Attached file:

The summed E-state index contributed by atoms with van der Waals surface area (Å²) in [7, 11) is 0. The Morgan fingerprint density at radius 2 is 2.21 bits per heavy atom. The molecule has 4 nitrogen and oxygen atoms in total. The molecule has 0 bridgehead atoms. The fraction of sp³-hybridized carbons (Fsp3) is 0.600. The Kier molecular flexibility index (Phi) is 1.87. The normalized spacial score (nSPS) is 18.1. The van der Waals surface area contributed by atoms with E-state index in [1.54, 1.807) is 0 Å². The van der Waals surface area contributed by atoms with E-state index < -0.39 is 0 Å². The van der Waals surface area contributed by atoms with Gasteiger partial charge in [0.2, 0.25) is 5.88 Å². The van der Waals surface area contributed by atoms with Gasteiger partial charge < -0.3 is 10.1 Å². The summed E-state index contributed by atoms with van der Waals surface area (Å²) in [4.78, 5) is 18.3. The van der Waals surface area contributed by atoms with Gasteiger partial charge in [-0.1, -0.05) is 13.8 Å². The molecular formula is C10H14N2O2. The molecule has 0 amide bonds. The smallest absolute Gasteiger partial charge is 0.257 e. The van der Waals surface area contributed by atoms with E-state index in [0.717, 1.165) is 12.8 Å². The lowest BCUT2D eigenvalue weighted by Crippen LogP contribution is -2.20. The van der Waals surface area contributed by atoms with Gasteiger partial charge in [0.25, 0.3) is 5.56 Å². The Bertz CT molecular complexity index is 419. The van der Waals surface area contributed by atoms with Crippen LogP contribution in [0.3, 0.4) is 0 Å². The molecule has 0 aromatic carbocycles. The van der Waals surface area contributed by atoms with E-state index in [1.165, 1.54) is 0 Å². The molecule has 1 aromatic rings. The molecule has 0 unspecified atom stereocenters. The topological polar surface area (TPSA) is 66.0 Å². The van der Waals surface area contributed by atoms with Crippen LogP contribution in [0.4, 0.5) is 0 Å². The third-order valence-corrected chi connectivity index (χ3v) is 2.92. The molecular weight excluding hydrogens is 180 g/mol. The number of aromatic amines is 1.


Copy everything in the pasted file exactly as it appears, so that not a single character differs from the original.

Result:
The summed E-state index contributed by atoms with van der Waals surface area (Å²) in [7, 11) is 0. The Morgan fingerprint density at radius 2 is 2.21 bits per heavy atom. The molecule has 4 nitrogen and oxygen atoms in total. The molecule has 0 bridgehead atoms. The fraction of sp³-hybridized carbons (Fsp3) is 0.600. The Kier molecular flexibility index (Phi) is 1.87. The normalized spacial score (nSPS) is 18.1. The van der Waals surface area contributed by atoms with E-state index in [1.54, 1.807) is 0 Å². The van der Waals surface area contributed by atoms with E-state index < -0.39 is 0 Å². The van der Waals surface area contributed by atoms with Gasteiger partial charge in [0.2, 0.25) is 5.88 Å². The van der Waals surface area contributed by atoms with Gasteiger partial charge < -0.3 is 10.1 Å². The summed E-state index contributed by atoms with van der Waals surface area (Å²) in [4.78, 5) is 18.3. The van der Waals surface area contributed by atoms with Gasteiger partial charge in [-0.1, -0.05) is 13.8 Å². The molecular formula is C10H14N2O2. The molecule has 0 amide bonds. The smallest absolute Gasteiger partial charge is 0.257 e. The van der Waals surface area contributed by atoms with E-state index in [0.717, 1.165) is 12.8 Å². The lowest BCUT2D eigenvalue weighted by Crippen LogP contribution is -2.20. The van der Waals surface area contributed by atoms with Gasteiger partial charge in [0.25, 0.3) is 5.56 Å². The Bertz CT molecular complexity index is 419. The van der Waals surface area contributed by atoms with Crippen LogP contribution in [0.3, 0.4) is 0 Å². The molecule has 0 aromatic carbocycles. The van der Waals surface area contributed by atoms with E-state index in [1.165, 1.54) is 0 Å². The molecule has 1 aromatic rings. The molecule has 0 unspecified atom stereocenters. The topological polar surface area (TPSA) is 66.0 Å². The van der Waals surface area contributed by atoms with Crippen LogP contribution in [0.4, 0.5) is 0 Å². The third-order valence-corrected chi connectivity index (χ3v) is 2.92. The molecular weight excluding hydrogens is 180 g/mol. The number of aromatic amines is 1.